Within the meditative absorbtions (dhyana)

Dhyāna (Pali: jhāna) refers to a state of meditative absorption where awareness is fully absorbed in the object of attention. The Buddha described four levels of absorption (dhyana/jhana), each of increasing depth.

The mental factor pīti, in the sense of "rapture" or "physical pleasure," is present in the first two of the four absorptions.

Five factors related to the first absorption

Ajaan Lee Dhammadharo describes the mental factors related to the first absorption (jhāna, dhyāna) within the contexts of meditation on the breath.

To think of the breath is termed vitakka, directed thought. To adjust the breath and let it spread is called vicara, evaluation. When all aspects of the breath flow freely throughout the body, you feel full and refreshed in body and mind: This is piti, rapture. When body and mind are both at rest, you feel serene and at ease: This is sukha, pleasure. And once you feel pleasure, the mind is bound to stay snug with a single preoccupation and not go straying after any others: This is ekaggatarammana, singleness of preoccupation. These five factors form the beginning stage of Right Concentration.[5]

Distinction between pīti and sukkha

The Visuddhimagga distinguishes between pīti and sukha in the context of the jhanas as follows:

And wherever the two are associated, happiness [here, Ñāamoli's translation of pīti] is the contentedness at getting a desirable object, and bliss [sukha] is the actual experiencing of it when got. Where there is happiness [pīti] there is bliss (pleasure) [sukha]; but where there is bliss [sukha] there is not necessarily happiness [pīti]. Happiness is included in the formations aggregate; bliss is included in the feeling aggregate. If a man exhausted in a desert saw or heard about a pond on the edge of a wood, he would have happiness; if he went into the wood's shade and used the water, he would have bliss....[6]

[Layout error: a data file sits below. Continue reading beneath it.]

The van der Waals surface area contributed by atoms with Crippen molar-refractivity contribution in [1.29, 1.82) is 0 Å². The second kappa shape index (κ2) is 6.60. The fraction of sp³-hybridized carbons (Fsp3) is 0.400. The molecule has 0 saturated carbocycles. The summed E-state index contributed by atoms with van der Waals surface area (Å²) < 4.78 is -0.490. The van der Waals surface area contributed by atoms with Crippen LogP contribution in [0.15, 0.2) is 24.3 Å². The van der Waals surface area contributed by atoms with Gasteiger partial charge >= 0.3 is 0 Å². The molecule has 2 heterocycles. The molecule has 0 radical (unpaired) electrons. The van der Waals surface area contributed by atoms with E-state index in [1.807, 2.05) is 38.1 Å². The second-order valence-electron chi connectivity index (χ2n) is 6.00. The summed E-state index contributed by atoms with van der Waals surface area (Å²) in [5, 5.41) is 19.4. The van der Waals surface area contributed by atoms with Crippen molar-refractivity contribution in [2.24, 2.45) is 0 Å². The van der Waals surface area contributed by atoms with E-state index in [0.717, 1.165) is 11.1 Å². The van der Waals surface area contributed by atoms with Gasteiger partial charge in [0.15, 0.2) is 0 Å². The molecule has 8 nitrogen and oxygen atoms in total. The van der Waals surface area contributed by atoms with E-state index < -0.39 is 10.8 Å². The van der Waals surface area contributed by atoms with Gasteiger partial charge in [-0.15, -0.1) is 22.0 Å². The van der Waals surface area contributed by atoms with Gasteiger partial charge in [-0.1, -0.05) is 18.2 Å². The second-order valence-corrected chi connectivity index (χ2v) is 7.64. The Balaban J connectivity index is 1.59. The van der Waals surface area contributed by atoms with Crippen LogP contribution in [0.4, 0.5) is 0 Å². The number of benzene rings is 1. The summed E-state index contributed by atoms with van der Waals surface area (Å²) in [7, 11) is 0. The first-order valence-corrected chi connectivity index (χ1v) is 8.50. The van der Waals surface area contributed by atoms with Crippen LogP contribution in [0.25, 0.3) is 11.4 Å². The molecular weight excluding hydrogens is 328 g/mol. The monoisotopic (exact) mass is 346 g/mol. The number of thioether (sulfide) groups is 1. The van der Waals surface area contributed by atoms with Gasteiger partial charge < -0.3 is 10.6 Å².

According to Buddhadasa Bhikkhu, piti is a stimulating, exciting and energizing quality, as opposed to the calmness of sukha.[7]

Within the deva realms

According to Princeton Dictionary of Buddhism, the devas in the five pure abodes (śuddhāvāsa) and those of the "heaven of universal radiance" (ābhāsvarāloka) literally "feed on joy" (prītibhaksa). That is, physical and mental rapture is their only sustenance.[3]


  1. 1.0 1.1 Nyanatiloka Thera 2019, s.v. pīti.
  2. 2.0 2.1 Bhikkhu Bodhi 2000, s.v. Chapter II, Section "Ethically Variable Factors"; sub-section Zest (pīti).
  3. 3.0 3.1 3.2 Buswell & Lopez 2014, s.v. prīti.
  4. Bhikkhu Bodhi 2000, s.v. Chapter 1, Section "Fine-Material-Sphere Consciousness", sub-section Zest (pīti).
  5. Access to insight icon 50px.png Keeping the Breath in Mind, Access to Insight
  6. Vsm. IV, 100 (Ñāamoli, 1999, p. 142). Similarly, see also the Abhidhamma's commentary, Atthasalini (Bodhi, 1980).
  7. Buddhadasa Bhikkhu (Author), Santikaro Bhikkhu (Translator). Mindfulness With Breathing : A Manual for Serious Beginners. 1988, p. 69